Modification of Plusoptix referral criteria to enhance sensitivity and specificity during pediatric vision screening

Niraj R. Nathan, Sean P. Donahue

Research output: Contribution to journalArticle

26 Scopus citations

Abstract

Purpose: To determine the impact of using several different proposed sets of referral criteria on the specificity and sensitivity of the plusoptiX S08 photoscreener for detecting amblyopia risk factors. Methods: During a 2-month period, 144 children ages 9 months to 14 years were screened at the Tennessee Lions Eye Center before receiving a comprehensive eye examination and cycloplegic refraction. Three previously published sets of referral criteria were used for screening, including the manufacturer's criteria and the criteria proposed by Arthur and colleagues, which are nearly identical to the gold standard examination failure thresholds proposed by the Vision Screening Committee of the American Association of Pediatric Ophthalmology and Strabismus (AAPOS). Modifications of these criteria also were evaluated. The screening results obtained by the plusoptiX S08 were compared with the results from the gold standard pediatric ophthalmologic examination, and the respective sensitivities and specificities of each set of referral criteria in detecting amblyopia risk factors identified by the AAPOS Vision Screening Committee were calculated. Results: The manufacturer's criteria yielded high sensitivity (100%) but very low specificity (37%). The Arthur criteria, which used the values for the AAPOS-defined amblyopia risk factors as referral criteria, maintained sensitivity (89%) and greatly improved specificity (76%). Two modifications of the Arthur criteria further increased specificity with minimal loss of sensitivity. Conclusions: The manufacturer's criteria have excellent sensitivity but low specificity, warranting modification; other criteria increase specificity with minimal effect on sensitivity.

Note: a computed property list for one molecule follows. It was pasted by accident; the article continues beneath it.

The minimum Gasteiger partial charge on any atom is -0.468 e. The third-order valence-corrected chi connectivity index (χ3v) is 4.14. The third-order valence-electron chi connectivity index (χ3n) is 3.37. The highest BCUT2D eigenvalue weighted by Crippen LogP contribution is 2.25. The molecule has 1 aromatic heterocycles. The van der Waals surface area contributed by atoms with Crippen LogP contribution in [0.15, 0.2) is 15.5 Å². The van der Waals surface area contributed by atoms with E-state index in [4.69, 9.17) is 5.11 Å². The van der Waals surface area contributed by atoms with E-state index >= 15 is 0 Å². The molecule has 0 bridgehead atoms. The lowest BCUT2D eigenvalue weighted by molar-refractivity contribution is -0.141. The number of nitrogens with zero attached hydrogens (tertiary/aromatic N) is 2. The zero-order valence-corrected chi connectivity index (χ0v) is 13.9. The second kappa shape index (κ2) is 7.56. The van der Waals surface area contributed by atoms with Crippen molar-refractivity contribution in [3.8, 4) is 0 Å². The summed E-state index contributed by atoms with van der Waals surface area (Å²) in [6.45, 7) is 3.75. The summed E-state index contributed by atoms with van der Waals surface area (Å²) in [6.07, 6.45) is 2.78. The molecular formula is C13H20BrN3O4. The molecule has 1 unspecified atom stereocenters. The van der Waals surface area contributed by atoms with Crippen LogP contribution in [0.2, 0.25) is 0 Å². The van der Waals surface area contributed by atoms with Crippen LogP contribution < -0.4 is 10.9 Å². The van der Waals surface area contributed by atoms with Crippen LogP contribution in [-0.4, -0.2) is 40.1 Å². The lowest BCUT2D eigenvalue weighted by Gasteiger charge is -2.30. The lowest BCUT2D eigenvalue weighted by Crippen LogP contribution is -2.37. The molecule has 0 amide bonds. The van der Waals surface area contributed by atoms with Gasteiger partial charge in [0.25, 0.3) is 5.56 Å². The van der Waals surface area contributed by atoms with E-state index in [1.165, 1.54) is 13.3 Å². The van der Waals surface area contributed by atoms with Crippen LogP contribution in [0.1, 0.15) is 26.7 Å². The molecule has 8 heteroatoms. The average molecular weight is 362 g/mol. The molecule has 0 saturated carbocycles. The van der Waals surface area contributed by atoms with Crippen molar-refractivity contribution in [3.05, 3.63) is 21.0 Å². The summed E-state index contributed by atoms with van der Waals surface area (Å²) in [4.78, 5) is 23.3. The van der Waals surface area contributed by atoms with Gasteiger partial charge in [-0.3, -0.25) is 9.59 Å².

Original languageEnglish (US)
Pages (from-to)551-555
Number of pages5
JournalJournal of AAPOS
Volume15
Issue number6
DOIs
StatePublished - Dec 1 2011

ASJC Scopus subject areas

  • Pediatrics, Perinatology, and Child Health
  • Ophthalmology

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